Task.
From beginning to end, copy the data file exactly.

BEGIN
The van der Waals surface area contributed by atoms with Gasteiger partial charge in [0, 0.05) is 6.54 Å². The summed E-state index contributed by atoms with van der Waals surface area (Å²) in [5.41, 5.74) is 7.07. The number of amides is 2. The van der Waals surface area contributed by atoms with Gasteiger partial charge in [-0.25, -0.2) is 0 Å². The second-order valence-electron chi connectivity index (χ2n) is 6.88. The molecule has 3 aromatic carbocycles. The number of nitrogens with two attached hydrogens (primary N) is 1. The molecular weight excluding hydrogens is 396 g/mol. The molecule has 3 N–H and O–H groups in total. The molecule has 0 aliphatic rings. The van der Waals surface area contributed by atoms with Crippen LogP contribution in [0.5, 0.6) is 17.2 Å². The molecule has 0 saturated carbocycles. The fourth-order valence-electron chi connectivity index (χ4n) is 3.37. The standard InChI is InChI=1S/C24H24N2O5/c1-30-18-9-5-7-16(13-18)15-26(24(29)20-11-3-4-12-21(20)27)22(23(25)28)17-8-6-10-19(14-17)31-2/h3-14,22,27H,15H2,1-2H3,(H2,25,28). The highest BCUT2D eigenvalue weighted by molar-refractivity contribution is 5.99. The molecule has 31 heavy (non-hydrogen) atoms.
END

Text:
The van der Waals surface area contributed by atoms with Gasteiger partial charge in [0, 0.05) is 6.54 Å². The summed E-state index contributed by atoms with van der Waals surface area (Å²) in [5.41, 5.74) is 7.07. The number of amides is 2. The van der Waals surface area contributed by atoms with Gasteiger partial charge in [-0.25, -0.2) is 0 Å². The second-order valence-electron chi connectivity index (χ2n) is 6.88. The molecule has 3 aromatic carbocycles. The number of nitrogens with two attached hydrogens (primary N) is 1. The molecular weight excluding hydrogens is 396 g/mol. The molecule has 3 N–H and O–H groups in total. The molecule has 0 aliphatic rings. The van der Waals surface area contributed by atoms with Crippen LogP contribution in [0.5, 0.6) is 17.2 Å². The molecule has 0 saturated carbocycles. The fourth-order valence-electron chi connectivity index (χ4n) is 3.37. The standard InChI is InChI=1S/C24H24N2O5/c1-30-18-9-5-7-16(13-18)15-26(24(29)20-11-3-4-12-21(20)27)22(23(25)28)17-8-6-10-19(14-17)31-2/h3-14,22,27H,15H2,1-2H3,(H2,25,28). The highest BCUT2D eigenvalue weighted by molar-refractivity contribution is 5.99. The molecule has 31 heavy (non-hydrogen) atoms.